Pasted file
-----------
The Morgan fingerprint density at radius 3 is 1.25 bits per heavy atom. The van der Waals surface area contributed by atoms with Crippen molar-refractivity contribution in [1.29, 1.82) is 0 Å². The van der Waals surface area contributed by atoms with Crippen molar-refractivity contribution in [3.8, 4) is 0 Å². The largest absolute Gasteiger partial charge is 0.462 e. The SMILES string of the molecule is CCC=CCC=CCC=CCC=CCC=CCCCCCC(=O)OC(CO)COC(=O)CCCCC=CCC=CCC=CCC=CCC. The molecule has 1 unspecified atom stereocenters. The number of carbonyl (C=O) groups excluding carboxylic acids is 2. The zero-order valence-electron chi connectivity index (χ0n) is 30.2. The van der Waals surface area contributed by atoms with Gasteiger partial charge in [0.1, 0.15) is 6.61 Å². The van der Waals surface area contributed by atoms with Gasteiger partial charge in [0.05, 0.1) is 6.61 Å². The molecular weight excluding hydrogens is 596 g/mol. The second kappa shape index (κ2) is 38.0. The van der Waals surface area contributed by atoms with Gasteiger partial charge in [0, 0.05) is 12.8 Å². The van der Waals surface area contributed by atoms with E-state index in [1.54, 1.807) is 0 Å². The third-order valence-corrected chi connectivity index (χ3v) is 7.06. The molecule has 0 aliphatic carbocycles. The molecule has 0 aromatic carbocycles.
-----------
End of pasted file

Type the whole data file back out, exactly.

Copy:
The Morgan fingerprint density at radius 3 is 1.25 bits per heavy atom. The van der Waals surface area contributed by atoms with Crippen molar-refractivity contribution in [1.29, 1.82) is 0 Å². The van der Waals surface area contributed by atoms with Crippen molar-refractivity contribution in [3.8, 4) is 0 Å². The largest absolute Gasteiger partial charge is 0.462 e. The SMILES string of the molecule is CCC=CCC=CCC=CCC=CCC=CCCCCCC(=O)OC(CO)COC(=O)CCCCC=CCC=CCC=CCC=CCC. The molecule has 1 unspecified atom stereocenters. The number of carbonyl (C=O) groups excluding carboxylic acids is 2. The zero-order valence-electron chi connectivity index (χ0n) is 30.2. The van der Waals surface area contributed by atoms with Gasteiger partial charge in [0.1, 0.15) is 6.61 Å². The van der Waals surface area contributed by atoms with Gasteiger partial charge in [0.05, 0.1) is 6.61 Å². The molecular weight excluding hydrogens is 596 g/mol. The second kappa shape index (κ2) is 38.0. The van der Waals surface area contributed by atoms with Gasteiger partial charge in [0, 0.05) is 12.8 Å². The van der Waals surface area contributed by atoms with E-state index in [1.54, 1.807) is 0 Å². The third-order valence-corrected chi connectivity index (χ3v) is 7.06. The molecule has 0 aliphatic carbocycles. The molecule has 0 aromatic carbocycles.